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Frankenstein: The Abused and Neglected Child

Updated on December 1, 2014

Thousands upon thousands of pages have been written about the fictional character of Frankenstein. Many thousand of pages have been written about the brilliant 1931 James Whale film version. And yes, much has been discussed regarding Boris Karloff's legendary portrayal of the pitiful, sympathetic monster. Unlike Dracula, Frankenstein's monster is a creature truly deserved of the sympathy Karloff infuses into the character. We might feel sympathy for the Wolfman, but we only have sympathy for the troubled Lawrence Talbot, but not for the snarling werewolf he turns into.

Interestingly, the Frankenstein Monster is not a being that evokes pure terror. Children, seemingly, know they must keep their distance from the Frankenstein creation but they do not fear the monster. In an issue of Famous Monsters of Filmland, a very likely reason why this is so was put forth.

Frankenstein is a "big kid".

The quaintness of such an assessment gives way to a brutal truth found in the original film. The Monster is an abused child and the abuse he endures contributes greatly to the violence and mayhem he commits.

Parental Neglect and Sibling Abuse

Henry Frankenstein is the prototypical neglectful parent. He brings the Monster into the world and then, the minute he discovers there are responsibilities with having a child, chooses to abandon those responsibilities. He does not leave home but, rather, chooses to greatly neglect his "child's" needs and provides to nurturing. Instead, the throws himself into his work and grow to see his progeny as a burden.

Fritz's actions towards the Monster are of wanton cruelty and it is a cruelty born of jealously. The torturous tormenting that Fritz directs towards the Creature may be rooted in a hatred for the attention Henry gives to the newborn and not to the child that has always been loyal and doting. (We see more of this theme played out in the more B-movie-ish House of Frankenstein when J. Carrol Nash takes over the role of assistant) Frtiz also feels a sense of self-loathing that is reinforced by the condescending and mean-spirited treatment Henry directs towards and his assistant. Fritz has no family (it seems) outside of Henry and the pseudo-father figure of Henry Frankenstein is equally foul in his treatment of Fritz as he is towards his new creation.

Abnormal Brain or a Tortured Heart and Soul?

A traumatic childhood certainly contributes to problems later in an adult's life.

Those who experience abuse, neglect, and mistreatment when young are at great risk of developing personality disorders and psychological problems. In some cases, the adult who commits crimes is being motivated, in part, by the screaming sounds of childhood trauma that are trapped deep within the recesses of the mind. The lack of interest from a surrogate father and the outright physical abuse from his surrogate sibling does very little to help the development of the Frankenstein Monster. Karloff's pathos is often rooted in pain and this pain manifests forward from the awful treatment the creature endures.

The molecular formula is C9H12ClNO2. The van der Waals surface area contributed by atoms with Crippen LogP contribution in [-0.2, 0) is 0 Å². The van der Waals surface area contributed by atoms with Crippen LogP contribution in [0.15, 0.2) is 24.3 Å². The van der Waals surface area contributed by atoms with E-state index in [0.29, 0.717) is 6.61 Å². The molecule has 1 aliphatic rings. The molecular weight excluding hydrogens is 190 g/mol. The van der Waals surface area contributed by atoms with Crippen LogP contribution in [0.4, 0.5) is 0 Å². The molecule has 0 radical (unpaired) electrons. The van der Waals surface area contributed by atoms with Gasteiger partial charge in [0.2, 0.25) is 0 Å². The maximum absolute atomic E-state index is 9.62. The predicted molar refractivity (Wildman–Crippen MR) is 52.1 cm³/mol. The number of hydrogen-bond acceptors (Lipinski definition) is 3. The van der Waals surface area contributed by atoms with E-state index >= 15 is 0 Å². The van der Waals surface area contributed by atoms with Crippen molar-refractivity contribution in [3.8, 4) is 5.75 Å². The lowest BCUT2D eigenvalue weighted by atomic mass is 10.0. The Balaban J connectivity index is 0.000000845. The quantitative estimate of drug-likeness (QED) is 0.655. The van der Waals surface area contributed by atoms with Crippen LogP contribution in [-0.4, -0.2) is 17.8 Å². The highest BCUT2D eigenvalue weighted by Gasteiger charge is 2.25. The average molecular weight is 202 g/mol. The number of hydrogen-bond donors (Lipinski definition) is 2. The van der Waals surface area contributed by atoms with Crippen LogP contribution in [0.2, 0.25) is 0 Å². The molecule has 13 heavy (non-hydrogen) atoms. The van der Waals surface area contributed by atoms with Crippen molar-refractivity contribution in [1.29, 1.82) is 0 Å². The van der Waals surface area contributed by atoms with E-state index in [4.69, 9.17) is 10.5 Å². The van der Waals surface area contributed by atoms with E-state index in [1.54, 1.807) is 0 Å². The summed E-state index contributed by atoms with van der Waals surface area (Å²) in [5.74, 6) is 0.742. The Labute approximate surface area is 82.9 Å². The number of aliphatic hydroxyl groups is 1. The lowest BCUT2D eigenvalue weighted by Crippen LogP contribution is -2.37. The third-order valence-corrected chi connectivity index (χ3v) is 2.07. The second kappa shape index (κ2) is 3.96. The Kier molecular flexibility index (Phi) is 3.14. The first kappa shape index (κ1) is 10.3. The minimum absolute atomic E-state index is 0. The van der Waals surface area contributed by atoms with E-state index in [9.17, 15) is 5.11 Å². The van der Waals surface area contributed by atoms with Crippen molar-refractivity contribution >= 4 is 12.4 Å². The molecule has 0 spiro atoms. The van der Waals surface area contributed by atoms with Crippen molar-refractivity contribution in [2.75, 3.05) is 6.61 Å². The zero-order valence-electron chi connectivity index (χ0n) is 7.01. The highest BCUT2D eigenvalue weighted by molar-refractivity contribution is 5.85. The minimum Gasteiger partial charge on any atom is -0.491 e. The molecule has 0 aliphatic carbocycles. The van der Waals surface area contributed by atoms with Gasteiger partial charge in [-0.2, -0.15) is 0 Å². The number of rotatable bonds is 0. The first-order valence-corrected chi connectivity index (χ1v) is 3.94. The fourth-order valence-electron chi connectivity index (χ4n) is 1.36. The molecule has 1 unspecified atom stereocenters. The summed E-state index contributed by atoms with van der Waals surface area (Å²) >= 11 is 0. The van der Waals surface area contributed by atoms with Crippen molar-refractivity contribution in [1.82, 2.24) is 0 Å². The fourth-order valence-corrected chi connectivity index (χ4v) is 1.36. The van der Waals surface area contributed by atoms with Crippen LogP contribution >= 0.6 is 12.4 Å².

How could the creature do anything other than lash out after being treated by Dr. Frankenstein and Fritz in the way he is?

Do not forget that the brain that was put into the head of the monster was an adult brain, an infamously criminal brain. We could concur that the link between childhood abuse and criminal behavior creates the possibility that the original human host of the dead brain may have been abused as a child. The brain is "reset" when placed in the cranium of the monster. Perhaps deep down in the recorded memories of this brain there may be latent thoughts about prior abuse.

While the newly created amd brought to life creature might not yet be able to tap into the learning and intellectual capabilities of the brain, the emotion components are there. The creature shows fear and confusion. It also shows a sense of wonder towards the light of the sun. The emotional components of the brain are there to some degree.

Some might be a bit skeptical towards this assessment because the creature did not exactly have a lot of time to develop. The movie seems to take place over a scant number of days, a few weeks at the most. How could the creature internalize horrible treatment and become a destructive adolescent so quickly?

The vicious treatment that the monster receives could possibly act as a trigger to the traumatic memories trapped in the abnormal, criminal brain. The creature becomes more prone to violence since it likely has experienced a history of violence. The prior host of the abnormal brain may have grown from abused child to violent adult.

The Frankenstein Monster is a child in the body of a fully-grown, powerful adult. He is caught somewhere in the middle of his psychological and emotional development. He prefers to be a child but, like many abused and neglected children, is forced to grow up quickly. He adult outbursts are reflected in violence and murder.

Final Question

So we are left with the question "Is the Frankenstein Monster to blame for his actions?"


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